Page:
Would Review Ruin the Game?
I been hearing this slight buzz in the air all day, and it is not dimming in its intensity one bit. This mind numbing grumble that has started to fester after another game play situation in which some fans and media are now calling for a change in the protectors of the rules of the game we have all come to love in one way or another.
Hidden behind the premise that it would reverse the tyranny of the omnipotent ones who now make split second decisions and ill-advised judgment calls that tend to effect thousands of people immediately need a rules revival to “save the game.” That for some reason in the last 50 years of evolving technologies and the more the fan is interwoven into the fabric of the sport with more information and more knowledge on the sport that we are now short-changing ourselves with antiqued rules systems.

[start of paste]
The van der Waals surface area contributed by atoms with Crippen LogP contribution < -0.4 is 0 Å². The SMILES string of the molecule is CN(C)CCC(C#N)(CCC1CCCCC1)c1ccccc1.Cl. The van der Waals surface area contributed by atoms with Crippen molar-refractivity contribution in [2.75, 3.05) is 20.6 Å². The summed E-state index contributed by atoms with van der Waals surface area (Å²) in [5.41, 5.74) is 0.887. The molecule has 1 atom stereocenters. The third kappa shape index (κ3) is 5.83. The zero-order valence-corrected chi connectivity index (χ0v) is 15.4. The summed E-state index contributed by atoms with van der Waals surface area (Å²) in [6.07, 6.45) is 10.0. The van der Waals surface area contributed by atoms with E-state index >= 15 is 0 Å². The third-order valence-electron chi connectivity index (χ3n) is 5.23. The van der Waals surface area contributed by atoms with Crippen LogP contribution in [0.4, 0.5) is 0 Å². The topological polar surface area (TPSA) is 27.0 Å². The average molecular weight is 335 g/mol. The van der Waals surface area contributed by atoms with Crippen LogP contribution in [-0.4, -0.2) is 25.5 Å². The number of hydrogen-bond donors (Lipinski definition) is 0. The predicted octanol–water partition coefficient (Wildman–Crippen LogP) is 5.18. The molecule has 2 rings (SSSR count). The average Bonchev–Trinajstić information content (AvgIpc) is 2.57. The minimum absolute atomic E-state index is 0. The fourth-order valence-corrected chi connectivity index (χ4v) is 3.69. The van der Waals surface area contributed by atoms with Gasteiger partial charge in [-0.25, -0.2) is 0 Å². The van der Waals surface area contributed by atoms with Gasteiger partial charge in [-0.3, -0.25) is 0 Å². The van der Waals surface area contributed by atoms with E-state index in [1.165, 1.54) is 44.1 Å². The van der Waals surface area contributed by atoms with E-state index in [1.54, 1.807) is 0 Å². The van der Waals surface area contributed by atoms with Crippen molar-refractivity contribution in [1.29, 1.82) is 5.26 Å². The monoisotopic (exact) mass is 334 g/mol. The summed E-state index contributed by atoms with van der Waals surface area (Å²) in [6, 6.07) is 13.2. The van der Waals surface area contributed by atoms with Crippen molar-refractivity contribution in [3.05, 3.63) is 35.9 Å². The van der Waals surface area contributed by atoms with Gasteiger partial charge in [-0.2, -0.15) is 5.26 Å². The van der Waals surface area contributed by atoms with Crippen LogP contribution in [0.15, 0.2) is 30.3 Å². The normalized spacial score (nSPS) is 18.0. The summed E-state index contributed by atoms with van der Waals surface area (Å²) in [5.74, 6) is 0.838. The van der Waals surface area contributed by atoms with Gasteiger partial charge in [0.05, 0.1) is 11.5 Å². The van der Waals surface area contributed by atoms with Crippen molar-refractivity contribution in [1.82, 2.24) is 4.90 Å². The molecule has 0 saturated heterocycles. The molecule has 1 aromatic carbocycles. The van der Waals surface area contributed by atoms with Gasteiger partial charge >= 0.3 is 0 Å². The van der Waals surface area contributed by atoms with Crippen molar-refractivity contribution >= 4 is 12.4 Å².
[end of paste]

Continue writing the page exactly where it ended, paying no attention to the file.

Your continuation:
Even the slightest notion of play calling imperfection is now instantly blared far and wide for all to consider, and judged via instant replay or even slow-motion camera work that the human eye can not comprehend or even imagine before its invention. And not this behemoth of innovation might finally be beckoning at the clubhouse doors of this sport. Is the game that far removed from simple reality that we need to institute a check and balance system to challenge or even reverse a decision that has been made by someone within a few feet of the play in question, but not fashioned with this technology at their disposal?